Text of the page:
I just received my “Happy Holidays from USGBC” email. The note contained some interesting statistics and facts about what the USGBC views as accomplishments of the past year. I found many of these items interesting, so I thought I would share them, directly from the email, for those of you who are not on their mailing list:
- 3,500 commercial and 5,400 residential projects were LEED certified this year, with cumulative totals exceeding 11,000 and 14,600, respectively. And another 31,800 commercial and 61,500 residential projects have been registered. More than 125,000 projects are part of LEED –– an extraordinary accomplishment. And now we look forward to the development of LEED 2012, focusing on the technical rigor of the rating system, expanding the market sectors able to use LEED and striving for simplicity in terms of usability.
- When enrollment closed in October, more than 61,000 LEED APs had opted into LEED AP with specialty credentials. Today, more than 175,000 professionals hold a LEED Professional credential and the industry is even more equipped to handle the different types of building and community projects coming through. In September, we announced the 34-member inaugural class of LEED Fellows, the most distinguished professionals in green building. These folks are inspirations to us all.
- This year our USGBC chapters played a critical role in influencing local and state government policy. The Charlotte Chapter worked closely with local officials to get Oct 24-28 declared Environmental Sustainability Week, coinciding with a series of sustainability programs hosted by the chapter. The Delaware Valley Green Building Council received a USGBC innovation grant that has enabled them to develop a green building legislation “action alert” online system. The California Advocacy Committee, representing all eight California chapters, kicked off its first year of statewide collaboration around green building policy and advocacy with a new, community-developed model for decision-making and engagement and already has a list of wins.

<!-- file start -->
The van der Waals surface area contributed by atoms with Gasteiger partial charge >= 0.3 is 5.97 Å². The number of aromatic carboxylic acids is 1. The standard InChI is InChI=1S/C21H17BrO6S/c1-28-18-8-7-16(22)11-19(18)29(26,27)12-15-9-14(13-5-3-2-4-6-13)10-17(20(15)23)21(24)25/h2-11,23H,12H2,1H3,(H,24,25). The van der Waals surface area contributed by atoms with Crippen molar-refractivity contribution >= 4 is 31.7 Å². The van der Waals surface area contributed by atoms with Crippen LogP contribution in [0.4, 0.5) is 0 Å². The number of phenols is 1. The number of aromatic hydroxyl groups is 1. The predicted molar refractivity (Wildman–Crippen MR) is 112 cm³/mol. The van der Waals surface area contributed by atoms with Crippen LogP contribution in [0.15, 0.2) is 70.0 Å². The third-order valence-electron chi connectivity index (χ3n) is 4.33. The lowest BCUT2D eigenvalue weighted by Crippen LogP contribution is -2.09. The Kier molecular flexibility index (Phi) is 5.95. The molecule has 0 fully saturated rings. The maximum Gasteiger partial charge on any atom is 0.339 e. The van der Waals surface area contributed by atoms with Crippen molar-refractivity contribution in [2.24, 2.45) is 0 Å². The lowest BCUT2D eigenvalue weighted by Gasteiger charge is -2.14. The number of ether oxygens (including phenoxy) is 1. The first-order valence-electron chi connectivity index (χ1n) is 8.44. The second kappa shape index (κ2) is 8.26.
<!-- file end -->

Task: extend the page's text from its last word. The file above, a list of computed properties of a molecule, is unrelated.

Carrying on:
- Our national and chapter members are working hard to fulfill the Administration’s Better Buildings Initiative, supporting the aim to make America’s commercial buildings and plants more energy- and resource-efficient over the next decade by providing incentives for private-sector investment.
- The Center for Green Schools at USGBC placed the first Green Schools Fellows in Sacramento and Boston, and commissioned the first nationwide survey on green schools with founding sponsor United Technologies, hosted a Healthy Schools Summit and released its inaugural “Best of Green Schools” list.
- Despite the challenges of holding the first Greenbuild outside U.S. borders, Greenbuild secured a record number of partnerships, sold out our expo floor and welcomed 23,000 attendees to Toronto. With the help of our progressive host city and devoted volunteers, we achieved 95% waste diversion, setting a Greenbuild record.
- The USGBC App Lab launched in November as part of LEED Automation, which is transforming the way project teams interact with LEED data. Comprised of applications designed by LEED Automation Partners for Web browsers, tablets, smartphones and other devices, the App Lab simplifies the certification process and maximizes building performance.
- As of this month, cumulative square footage of LEED-certified existing buildings surpassed LEED-certified new construction for the first time. As the U.S. is home to more than 60 billion square feet of existing commercial buildings, most of which are energy guzzlers and water sieves, this trend serves as a promising indicator of our progress.
There are certainly some interesting accomplishments and milestones listed above, but I am struck that there aren’t too many metrics for environmental impact being presented (aside from the 95% waste diversion at Greenbuild). Maybe 2012 can bring a few more measureables. A less painful to use LEED Online would be nice too!